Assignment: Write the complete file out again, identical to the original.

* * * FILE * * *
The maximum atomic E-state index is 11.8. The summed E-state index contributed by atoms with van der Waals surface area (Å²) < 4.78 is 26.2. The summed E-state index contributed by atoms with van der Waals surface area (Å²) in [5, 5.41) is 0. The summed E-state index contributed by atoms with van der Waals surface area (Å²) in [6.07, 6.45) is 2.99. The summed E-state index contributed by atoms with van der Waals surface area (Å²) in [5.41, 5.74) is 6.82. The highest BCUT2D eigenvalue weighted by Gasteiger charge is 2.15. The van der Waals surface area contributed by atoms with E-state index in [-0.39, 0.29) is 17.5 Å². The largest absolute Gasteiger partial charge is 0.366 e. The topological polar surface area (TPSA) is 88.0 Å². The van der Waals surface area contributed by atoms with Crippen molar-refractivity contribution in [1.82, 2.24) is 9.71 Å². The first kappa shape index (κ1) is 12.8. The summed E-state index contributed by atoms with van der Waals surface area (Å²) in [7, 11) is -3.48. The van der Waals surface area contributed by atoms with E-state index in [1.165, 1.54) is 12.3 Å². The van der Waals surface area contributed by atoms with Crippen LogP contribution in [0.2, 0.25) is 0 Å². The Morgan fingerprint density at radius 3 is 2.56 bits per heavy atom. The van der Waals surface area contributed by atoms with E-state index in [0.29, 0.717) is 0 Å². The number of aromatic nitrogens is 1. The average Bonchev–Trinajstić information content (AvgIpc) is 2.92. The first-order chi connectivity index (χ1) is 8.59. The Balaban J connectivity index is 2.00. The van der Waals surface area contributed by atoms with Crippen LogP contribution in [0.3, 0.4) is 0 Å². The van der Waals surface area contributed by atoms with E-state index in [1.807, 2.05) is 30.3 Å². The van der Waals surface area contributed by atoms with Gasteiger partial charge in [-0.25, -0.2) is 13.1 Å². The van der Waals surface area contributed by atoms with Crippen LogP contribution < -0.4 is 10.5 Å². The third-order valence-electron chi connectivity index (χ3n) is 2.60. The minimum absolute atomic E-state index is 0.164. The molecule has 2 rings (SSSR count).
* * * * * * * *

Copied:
The maximum atomic E-state index is 11.8. The summed E-state index contributed by atoms with van der Waals surface area (Å²) < 4.78 is 26.2. The summed E-state index contributed by atoms with van der Waals surface area (Å²) in [5, 5.41) is 0. The summed E-state index contributed by atoms with van der Waals surface area (Å²) in [6.07, 6.45) is 2.99. The summed E-state index contributed by atoms with van der Waals surface area (Å²) in [5.41, 5.74) is 6.82. The highest BCUT2D eigenvalue weighted by Gasteiger charge is 2.15. The van der Waals surface area contributed by atoms with E-state index in [-0.39, 0.29) is 17.5 Å². The largest absolute Gasteiger partial charge is 0.366 e. The topological polar surface area (TPSA) is 88.0 Å². The van der Waals surface area contributed by atoms with Crippen molar-refractivity contribution in [1.82, 2.24) is 9.71 Å². The first kappa shape index (κ1) is 12.8. The summed E-state index contributed by atoms with van der Waals surface area (Å²) in [7, 11) is -3.48. The van der Waals surface area contributed by atoms with E-state index in [1.165, 1.54) is 12.3 Å². The van der Waals surface area contributed by atoms with Crippen LogP contribution in [0.2, 0.25) is 0 Å². The Morgan fingerprint density at radius 3 is 2.56 bits per heavy atom. The van der Waals surface area contributed by atoms with E-state index in [0.29, 0.717) is 0 Å². The number of aromatic nitrogens is 1. The average Bonchev–Trinajstić information content (AvgIpc) is 2.92. The first-order chi connectivity index (χ1) is 8.59. The Balaban J connectivity index is 2.00. The van der Waals surface area contributed by atoms with Crippen LogP contribution in [0.3, 0.4) is 0 Å². The van der Waals surface area contributed by atoms with E-state index in [1.807, 2.05) is 30.3 Å². The van der Waals surface area contributed by atoms with Gasteiger partial charge in [-0.25, -0.2) is 13.1 Å². The van der Waals surface area contributed by atoms with Crippen LogP contribution < -0.4 is 10.5 Å². The third-order valence-electron chi connectivity index (χ3n) is 2.60. The minimum absolute atomic E-state index is 0.164. The molecule has 2 rings (SSSR count).